Over the last year, I have had the pleasure of working with Claude Stephens and the Children at Play Network (CAPN) at Bernheim Arboretum and Research Forest just south of Louisville, helping them to further develop their ideas for the Playcosystem at Bernheim. The Playcosystem, short for Play – Ecosystem, is a large nature-based playground that will be a major new amenity at Bernheim, while also being a space for the teaching and testing of research-backed, best-practices in Play.
Seeing the nature playground coming along (take a look at the renderings and progress photos below), reminded me of just how much I have learned about play through the process. Play is incredibly complex, especially for grown-ups. It is clear from many of the spaces that have been created for children, that we adults don’t really understand what quality play looks like. Children, however, when left on their own and given the right environment know exactly what it is – meaningful and creative play comes naturally.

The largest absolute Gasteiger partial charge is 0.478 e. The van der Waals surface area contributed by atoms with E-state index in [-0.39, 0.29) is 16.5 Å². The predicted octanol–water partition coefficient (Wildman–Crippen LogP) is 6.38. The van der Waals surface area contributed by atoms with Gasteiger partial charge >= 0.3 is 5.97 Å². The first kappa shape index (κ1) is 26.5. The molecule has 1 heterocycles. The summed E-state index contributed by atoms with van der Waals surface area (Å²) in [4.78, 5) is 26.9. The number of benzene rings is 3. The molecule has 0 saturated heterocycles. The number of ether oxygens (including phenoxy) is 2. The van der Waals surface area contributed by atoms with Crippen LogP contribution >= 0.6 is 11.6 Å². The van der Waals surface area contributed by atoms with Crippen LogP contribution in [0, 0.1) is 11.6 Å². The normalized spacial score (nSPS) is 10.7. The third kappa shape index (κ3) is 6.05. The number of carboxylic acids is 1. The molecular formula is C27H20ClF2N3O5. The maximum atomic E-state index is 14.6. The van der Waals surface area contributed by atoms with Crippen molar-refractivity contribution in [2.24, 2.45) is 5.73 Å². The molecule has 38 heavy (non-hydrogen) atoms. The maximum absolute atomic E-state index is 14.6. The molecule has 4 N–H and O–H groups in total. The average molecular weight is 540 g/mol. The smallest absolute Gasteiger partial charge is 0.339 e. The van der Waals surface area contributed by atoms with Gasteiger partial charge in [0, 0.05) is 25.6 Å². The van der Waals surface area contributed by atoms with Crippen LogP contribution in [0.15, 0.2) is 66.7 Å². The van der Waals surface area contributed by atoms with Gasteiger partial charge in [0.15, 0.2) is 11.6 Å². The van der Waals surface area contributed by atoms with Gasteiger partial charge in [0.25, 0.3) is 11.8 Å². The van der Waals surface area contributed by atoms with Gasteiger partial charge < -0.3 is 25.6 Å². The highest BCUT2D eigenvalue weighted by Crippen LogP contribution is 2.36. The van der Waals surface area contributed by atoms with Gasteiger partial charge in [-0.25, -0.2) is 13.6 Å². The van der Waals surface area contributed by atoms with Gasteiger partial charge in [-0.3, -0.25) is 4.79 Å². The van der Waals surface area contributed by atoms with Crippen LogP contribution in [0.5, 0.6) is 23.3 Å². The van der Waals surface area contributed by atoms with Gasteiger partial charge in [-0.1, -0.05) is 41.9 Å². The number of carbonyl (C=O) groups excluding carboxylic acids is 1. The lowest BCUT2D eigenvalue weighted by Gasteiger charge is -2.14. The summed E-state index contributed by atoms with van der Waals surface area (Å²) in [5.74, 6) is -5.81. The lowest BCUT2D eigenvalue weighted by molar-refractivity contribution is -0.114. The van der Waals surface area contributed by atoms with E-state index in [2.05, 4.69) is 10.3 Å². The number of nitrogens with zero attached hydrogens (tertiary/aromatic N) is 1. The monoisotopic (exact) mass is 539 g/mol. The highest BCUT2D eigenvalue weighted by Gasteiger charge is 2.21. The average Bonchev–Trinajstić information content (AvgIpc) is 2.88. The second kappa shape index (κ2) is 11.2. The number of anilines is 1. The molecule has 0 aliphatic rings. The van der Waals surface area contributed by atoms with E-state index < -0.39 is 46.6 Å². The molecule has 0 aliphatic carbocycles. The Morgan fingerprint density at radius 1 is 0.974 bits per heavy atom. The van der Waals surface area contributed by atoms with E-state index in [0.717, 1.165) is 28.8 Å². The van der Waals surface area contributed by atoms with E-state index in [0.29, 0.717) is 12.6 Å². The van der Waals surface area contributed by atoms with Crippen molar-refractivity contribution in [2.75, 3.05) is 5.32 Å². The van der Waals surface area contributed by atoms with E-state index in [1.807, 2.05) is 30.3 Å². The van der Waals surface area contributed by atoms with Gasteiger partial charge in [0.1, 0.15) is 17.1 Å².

The best way to think about the quality play is summed up in the statement below:
Play is a set of behaviors that are freely chosen, personally directed, and intrinsically motivated. (Almon, Bundy, Sullivan & VanderMolen, 2012)
The key is that the play is unstructured. Unstructured play is the most important element of our children’s social, emotional, physical, and cognitive development, and there is quite a bit of research to back this up. What we often think of as play (playgrounds, children’s toys, sports, games) is quite structured and with defined outcomes. Even when the play could be open-ended, we adults often feel the need to define rules, direct the play, or look for learning/teaching opportunities.